As far back as I can remember, I've always loved space. The adventure and excitement of exploring that vast frontier has always called to me, stirring my heart; urging me to take part in something greater than any one of us. As a kid, I devoured the biographies of all the early astronauts, from Project Mercury through Apollo, and read up on every scrap of technical data I could find on spacecraft like the space shuttle and spacesuits. I tailored my studies to mimic my heroes and chose engineering as my field because many of the astronauts were themselves engineers. After I graduated, I took a job in Houston, with the goal of one day coming to work for the space program. Little did I know that my dream would become a reality sooner than I ever anticipated.
In 2000, a few months after I arrived in Houston, an opportunity presented itself in the form of a Boeing career fair for jobs on the International Space Station program. I fired off a few copies of my resume and headed down, not knowing that I would soon be joining the Boeing family.
Not long after that career fair yielded some interviews, I started my career at Boeing and realized my dream of working on the space program. In the nearly 11 years that I spent in Houston and on the ISS (International Space Station) program, I worked a variety of jobs, from helping develop simulations and test equipment in our Systems Integration Lab, to being a video subsystem engineer in the Station's Communications and Tracking (C&T) team.
It was during my time on the C&T team that I was able to "check off" pretty much every item on my space wish list, save for actually going up into space as an astronaut. I worked on tests that aimed to study what upgrades we could introduce into the existing system architecture. I worked on-orbit issues and developed solutions to close the anomaly reports. I tested flight hardware and even traveled to Italy to test the Node 3 module at the Alenia facilities in Turin, Italy.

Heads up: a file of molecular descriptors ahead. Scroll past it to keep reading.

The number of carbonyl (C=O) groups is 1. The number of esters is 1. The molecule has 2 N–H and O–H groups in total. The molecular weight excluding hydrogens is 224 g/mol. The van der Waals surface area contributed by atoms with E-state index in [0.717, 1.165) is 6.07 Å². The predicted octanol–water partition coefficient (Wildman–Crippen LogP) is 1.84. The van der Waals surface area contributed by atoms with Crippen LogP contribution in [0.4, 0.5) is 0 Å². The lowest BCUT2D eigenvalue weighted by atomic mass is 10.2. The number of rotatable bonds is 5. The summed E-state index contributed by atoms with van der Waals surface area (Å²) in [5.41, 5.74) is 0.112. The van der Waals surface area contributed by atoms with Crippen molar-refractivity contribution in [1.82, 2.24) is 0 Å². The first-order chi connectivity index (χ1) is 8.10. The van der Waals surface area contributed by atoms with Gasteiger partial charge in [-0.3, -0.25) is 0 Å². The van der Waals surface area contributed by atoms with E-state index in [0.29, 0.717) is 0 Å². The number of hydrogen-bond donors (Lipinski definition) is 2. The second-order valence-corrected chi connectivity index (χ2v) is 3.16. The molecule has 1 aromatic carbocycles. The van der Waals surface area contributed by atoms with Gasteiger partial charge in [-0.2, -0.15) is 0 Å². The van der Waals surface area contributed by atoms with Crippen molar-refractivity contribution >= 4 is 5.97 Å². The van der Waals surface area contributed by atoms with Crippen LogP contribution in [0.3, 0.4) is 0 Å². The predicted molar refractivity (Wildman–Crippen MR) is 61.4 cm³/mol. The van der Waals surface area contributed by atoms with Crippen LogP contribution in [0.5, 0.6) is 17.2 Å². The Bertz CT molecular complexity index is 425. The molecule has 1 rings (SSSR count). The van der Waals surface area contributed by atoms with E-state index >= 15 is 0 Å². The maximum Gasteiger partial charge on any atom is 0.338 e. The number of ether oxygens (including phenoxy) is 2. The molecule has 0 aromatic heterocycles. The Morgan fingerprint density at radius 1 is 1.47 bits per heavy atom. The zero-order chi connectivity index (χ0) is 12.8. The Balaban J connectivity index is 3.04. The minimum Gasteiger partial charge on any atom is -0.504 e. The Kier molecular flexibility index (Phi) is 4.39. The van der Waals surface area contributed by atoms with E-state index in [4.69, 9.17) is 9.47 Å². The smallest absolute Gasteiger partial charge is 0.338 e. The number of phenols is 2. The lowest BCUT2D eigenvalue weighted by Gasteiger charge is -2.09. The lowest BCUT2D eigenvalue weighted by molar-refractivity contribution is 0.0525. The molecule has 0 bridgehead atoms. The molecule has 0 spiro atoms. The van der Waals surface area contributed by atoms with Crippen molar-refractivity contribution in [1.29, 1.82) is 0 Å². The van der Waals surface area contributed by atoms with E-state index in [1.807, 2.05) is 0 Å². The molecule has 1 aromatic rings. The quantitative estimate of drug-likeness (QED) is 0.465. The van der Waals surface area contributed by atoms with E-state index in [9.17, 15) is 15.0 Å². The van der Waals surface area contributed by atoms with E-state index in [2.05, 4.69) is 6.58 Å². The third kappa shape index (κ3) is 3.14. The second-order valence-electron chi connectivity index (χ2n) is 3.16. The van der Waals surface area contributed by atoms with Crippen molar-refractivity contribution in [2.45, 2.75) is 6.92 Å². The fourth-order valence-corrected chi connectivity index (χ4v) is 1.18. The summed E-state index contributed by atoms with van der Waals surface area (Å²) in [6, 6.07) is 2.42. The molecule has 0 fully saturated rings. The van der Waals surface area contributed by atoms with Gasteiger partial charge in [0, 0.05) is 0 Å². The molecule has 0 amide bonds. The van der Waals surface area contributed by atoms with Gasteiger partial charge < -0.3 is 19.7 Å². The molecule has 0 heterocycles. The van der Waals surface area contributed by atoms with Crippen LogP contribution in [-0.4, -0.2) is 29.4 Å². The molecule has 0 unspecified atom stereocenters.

Most exciting of all, I was a part of our Mission Evaluation Room team and manned our C&T console during ISS assembly missions. Never in my wildest dreams as a child did I see myself in the Mission Control building, staring at actual spacecraft telemetry, while talking to flight controllers and listening to the astronauts on the active voice channels. Yet all of that became part of my reality, thanks to Boeing.
It's been an incredible journey, one that could only have happened at a company like Boeing, whose broad and diverse product portfolio means that an engineer can start their career working on manned spacecraft, then one day find themselves working on commercial airplanes and military derivatives, and everything in between.